Her legacy, for which she was honoured as a Doctor (Teacher) of the Faith, is her teaching on prayer. Yet her writing, done usually on the hoof, had to be encouraged. She was busy at the time reforming the Carmelite order and founding new convents of what became known as the discalced (barefoot) order of the contemplative Carmelites. (when she wasn’t actually shouting at popes, nobles and, at times God!)

In all this activity she had a series of mentors, confessors and encouragers. The chief amonst these, and her very special friend was St John of the Cross. His friendship did so much to help her in guiding others and in leaving us the great spiritual treasure we still have today.

St. John of the Cross was, himself, a man of deep spirituality. His writings and, especially his spiritual poems, established him as a mystic who walked close to God and for whom God’s love was deeply personal. The power of God’s love to touch ALL hearts is expressed by John in something he truly believed. He said, Where there is no love put love in and you will find love. In people and in situations where love is lacking, put the love of God in and you will draw love out. John of the Cross saw this as one of the most important witnesses we can make for God.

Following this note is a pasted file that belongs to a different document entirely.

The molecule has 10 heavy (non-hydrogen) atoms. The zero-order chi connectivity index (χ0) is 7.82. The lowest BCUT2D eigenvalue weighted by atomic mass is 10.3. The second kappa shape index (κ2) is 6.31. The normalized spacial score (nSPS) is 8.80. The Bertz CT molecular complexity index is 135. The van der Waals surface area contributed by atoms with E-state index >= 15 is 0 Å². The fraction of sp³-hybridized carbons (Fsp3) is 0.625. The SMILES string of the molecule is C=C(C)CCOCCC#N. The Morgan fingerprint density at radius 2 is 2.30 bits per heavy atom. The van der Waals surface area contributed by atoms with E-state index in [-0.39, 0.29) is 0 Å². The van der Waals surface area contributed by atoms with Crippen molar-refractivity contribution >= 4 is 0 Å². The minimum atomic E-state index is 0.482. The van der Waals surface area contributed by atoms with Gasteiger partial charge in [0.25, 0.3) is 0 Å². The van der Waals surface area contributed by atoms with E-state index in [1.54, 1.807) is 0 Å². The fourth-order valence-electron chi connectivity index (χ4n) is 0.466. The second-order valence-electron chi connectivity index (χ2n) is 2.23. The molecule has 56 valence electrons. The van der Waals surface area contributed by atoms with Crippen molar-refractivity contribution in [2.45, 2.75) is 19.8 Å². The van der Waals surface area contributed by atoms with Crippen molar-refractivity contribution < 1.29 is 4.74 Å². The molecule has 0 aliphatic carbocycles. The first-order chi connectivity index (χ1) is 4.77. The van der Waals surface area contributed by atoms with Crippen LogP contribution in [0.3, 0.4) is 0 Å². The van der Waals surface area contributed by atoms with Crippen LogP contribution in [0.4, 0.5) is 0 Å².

Often misunderstood and persecuted, even imprisoned, he found strength from his deep relationship with God. He also found a spiritual home in Teresa’s discalced Carmelites which he joined.